The wise still seek Him and give Him their best.

Our gifting can learn from the Magi every day of the year.


When Matthew records that the Magi gave from their treasures, including gold, frankincense and myrrh, he invites the question:

Why are these gifts mentioned in particular?



Careful study reveals five answers:


1.    These gifts came from their locations in the east, including eastern Africa, Arabia, and Asia.


2.    These gifts were intensely useful for Joseph, Mary and Jesus in their circumstance, including the unexpected need to escape to Egypt that very evening!


3.    These three gifts dramatically represent three main roles in the special life, teaching, and ministry of Jesus.


4.    These three gifts exemplify the kinds of gifts we should now bring to the Lord Jesus Christ and his purposes.


5.    These three gifts are especially well embodied in the act of giving ourselves, since we people are the most treasured creation of God, we are his sweet aroma, and we can represent his redeeming presence everywhere.



Gifts for JESUS:

Treasures (Greek: thesaurus)

Matthew 2:11


Useful in their time and situation:

Valued Gifts


Deeply honoring Jesus in his three main roles:

Our Worship


Gifts for Jesus, in our time:

Our Best.


Gifts that God especially desires: Ourselves

q  Gold

q  Mined in many locations

q  Always handy

q  Money is the main gift request from children

q  Joseph and Mary were probably a poor family

q  Probably very useful that very night for expenses of the escape to Egypt.


q  He who has the gold rules. [The real Golden Rule???]

q  Of course, God is not short of cash

q  Kuyper: God owns every cubic cm. of the universe.

q  King can get gold

q  Gold has value only between people--only relational value.

q  God has given all we have and are.

q  God wants us to release all resources and relationships for Him.

q  We are to love the Lord with all our hearts, souls, minds, and strength. (Matthew 22:37)

q  God desires our gift to him of all our “TREASURES.”

q  Generosity – church, family, community, and other people.

q  Giving of ourselves, the most unique and precious creation of God. (Romans 12:1,2)

q  Offering ourselves as the Spirit’s walking temples. (I Corinthians 3:16; 6:19)

v  Frankincense

v  A processed resin from a tree that grew especially in India.

v  Sweet smelling – in stable or diaper environments

v  Precious… could sell / exchange

v  Magi may have been dealers

v  It was a kind of currency – useful also in the escape to Egypt.

v  Symbol of prayers –

v  Multitude prays at the hour of incense as angel appears next to incense in Luke 1:10,11, the location where John the Baptist’s father prayed, as a priest.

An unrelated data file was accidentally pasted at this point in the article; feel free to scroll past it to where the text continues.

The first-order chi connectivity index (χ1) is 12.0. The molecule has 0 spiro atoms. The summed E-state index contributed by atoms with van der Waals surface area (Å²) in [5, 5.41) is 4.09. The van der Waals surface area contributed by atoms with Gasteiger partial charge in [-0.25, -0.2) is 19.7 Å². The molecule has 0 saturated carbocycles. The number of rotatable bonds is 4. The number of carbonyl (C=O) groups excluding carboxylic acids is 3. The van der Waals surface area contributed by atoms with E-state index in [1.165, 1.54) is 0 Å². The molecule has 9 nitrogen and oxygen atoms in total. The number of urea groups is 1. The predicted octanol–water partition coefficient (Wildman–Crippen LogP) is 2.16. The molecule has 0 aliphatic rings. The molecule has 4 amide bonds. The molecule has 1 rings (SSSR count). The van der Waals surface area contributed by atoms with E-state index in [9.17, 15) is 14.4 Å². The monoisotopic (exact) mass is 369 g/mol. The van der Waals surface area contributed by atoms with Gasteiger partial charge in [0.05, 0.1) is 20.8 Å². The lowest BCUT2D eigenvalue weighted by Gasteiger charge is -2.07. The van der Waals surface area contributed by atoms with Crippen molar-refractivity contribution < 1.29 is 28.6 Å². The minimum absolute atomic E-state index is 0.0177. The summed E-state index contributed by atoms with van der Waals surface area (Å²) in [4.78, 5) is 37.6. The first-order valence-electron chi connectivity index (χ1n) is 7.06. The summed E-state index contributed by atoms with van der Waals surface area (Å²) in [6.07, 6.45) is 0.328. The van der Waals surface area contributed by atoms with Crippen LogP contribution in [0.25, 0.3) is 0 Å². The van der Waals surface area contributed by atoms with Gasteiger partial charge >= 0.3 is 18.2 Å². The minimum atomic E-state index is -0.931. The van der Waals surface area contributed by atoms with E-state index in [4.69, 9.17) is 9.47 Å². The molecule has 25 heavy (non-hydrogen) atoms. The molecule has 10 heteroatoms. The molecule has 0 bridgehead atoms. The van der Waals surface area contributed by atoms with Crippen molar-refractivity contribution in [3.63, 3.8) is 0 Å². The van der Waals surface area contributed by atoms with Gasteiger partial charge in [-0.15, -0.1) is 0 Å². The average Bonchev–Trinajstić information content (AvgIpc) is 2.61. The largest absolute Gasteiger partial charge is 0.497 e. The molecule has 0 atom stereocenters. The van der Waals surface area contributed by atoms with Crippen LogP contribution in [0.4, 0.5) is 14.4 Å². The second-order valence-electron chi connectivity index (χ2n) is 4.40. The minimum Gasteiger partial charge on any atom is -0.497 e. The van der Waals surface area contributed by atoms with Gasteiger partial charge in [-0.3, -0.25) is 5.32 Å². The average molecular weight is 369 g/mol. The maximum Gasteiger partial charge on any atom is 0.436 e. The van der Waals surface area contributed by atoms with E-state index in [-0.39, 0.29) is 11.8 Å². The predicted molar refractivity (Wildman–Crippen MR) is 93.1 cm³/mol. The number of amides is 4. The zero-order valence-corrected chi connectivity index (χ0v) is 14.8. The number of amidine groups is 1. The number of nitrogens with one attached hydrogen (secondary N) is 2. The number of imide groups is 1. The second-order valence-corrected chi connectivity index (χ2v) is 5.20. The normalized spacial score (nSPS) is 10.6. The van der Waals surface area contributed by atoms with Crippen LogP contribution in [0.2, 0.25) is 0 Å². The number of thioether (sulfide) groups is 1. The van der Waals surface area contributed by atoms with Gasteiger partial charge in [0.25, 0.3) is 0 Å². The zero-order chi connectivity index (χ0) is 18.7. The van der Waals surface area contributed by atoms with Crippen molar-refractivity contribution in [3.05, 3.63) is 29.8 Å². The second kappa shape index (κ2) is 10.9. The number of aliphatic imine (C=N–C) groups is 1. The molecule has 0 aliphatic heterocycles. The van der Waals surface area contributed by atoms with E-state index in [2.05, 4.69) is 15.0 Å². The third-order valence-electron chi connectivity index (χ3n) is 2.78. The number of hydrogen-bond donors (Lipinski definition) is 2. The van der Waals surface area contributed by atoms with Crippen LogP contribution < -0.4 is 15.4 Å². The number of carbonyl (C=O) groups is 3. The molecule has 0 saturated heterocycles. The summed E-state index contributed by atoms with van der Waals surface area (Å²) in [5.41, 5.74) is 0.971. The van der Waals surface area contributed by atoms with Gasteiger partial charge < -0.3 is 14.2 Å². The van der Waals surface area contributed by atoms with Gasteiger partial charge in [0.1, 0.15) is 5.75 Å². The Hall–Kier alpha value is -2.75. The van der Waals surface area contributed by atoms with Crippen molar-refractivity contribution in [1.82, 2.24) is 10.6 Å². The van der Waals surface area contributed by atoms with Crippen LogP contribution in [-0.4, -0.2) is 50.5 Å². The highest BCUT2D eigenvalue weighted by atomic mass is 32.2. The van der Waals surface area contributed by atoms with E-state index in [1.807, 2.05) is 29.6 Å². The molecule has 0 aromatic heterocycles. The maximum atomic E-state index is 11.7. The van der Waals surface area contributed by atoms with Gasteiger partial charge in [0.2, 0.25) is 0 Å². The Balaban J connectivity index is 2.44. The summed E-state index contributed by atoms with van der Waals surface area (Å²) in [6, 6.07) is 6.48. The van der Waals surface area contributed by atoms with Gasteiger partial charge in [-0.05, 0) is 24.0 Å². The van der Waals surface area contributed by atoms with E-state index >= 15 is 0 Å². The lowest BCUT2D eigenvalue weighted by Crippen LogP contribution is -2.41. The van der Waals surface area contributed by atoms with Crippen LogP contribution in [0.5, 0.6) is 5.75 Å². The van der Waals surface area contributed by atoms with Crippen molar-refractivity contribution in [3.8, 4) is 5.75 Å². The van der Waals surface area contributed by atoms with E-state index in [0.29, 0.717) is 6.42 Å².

v  Frankincense was a central part of Hebrew sanctuary

v  Part of sacred mix for defining the place of meeting God (Ex. 30:34-38)

v  24 Elders’ bowls of frankincense are the prayers of the saints and added by angels. (Rev. 5:8, and 8:3)

v  Repeatedly a symbol of the presence of God (Mal.1:11)

v  Luke 1:10,11: the hour and place of prayer

v  Sweet aroma (lit. & fig.) creates and builds relationships.

v  We receive it from God. (grace & truth)

v  We give back to God the sweet aroma of the presence of Christ in us (II Cor. 2:14-17)

v  Christian = one who makes it easier for others to become Christians

v  God desires the sweet gifts of our TIME and TALENTS.

v  “Everywhere you are the sweet fragrance of Christ to God,” even if unbelievers misunderstand (II Corinthians 2:14-17)

v  “To God,” regardless of what others think.

v  Grace and Truth: the unique combined marks of Jesus Christ (John 1:14-16)

v  Christian = one who makes it easier for others to become Christian.

ü  Myrrh

ü  Gum from a tree found in Africa and Arabia.

ü  Cuts are made in branches; the gum collects like tears.

ü  First mentioned in Gen. 37:25, where Joseph’s brothers sold him to myrrh traders from Gilead (now in Jordon)

ü  Healing agent.

ü  The First Aid in the ancient world.

ü  It both reduced pain and increased healing

ü  It was put in the wine that Jesus refused at the cross.  He chose our pain. Mark 15:23

ü  Embalming material (Nicodemus brought it for Jesus’ body in John 19:39)


ü  Part of sacred anointing oil in Ex 30:22-33

ü  Moses the prophet anointed the priests and the instruments of worship.

ü  Prophets played the key anointing role. E.g. Samuel anointed Saul and David

ü  Redemptive words and actions

ü  We have received God’s healing.  In His stripes we are healed.

ü  He wants us to give Him our pain—and help others to give their pains to Him, too.

ü  Give God our sin, guilt, despair, disappointments.

ü  For example, see Matthew 11:28-30 and II Cor. 5:16-21.

ü  God desires the gift of our TRAUMA.

ü  Give up to God all of ourselves, including sin, sorrow and soreness (physical & spiritual)—as well as our regretting and our anxieties.

ü  He wants these parts of our old selves as presents to Him.

ü  Present our bodies as living incarnations of Gospel (Good News!) in word and works.



Copyright © 2012 Paul de Vries, Ph.D., President of NYDS {, 646-395-0008}.

Every reproduction must include this ownership notice.  Thank you!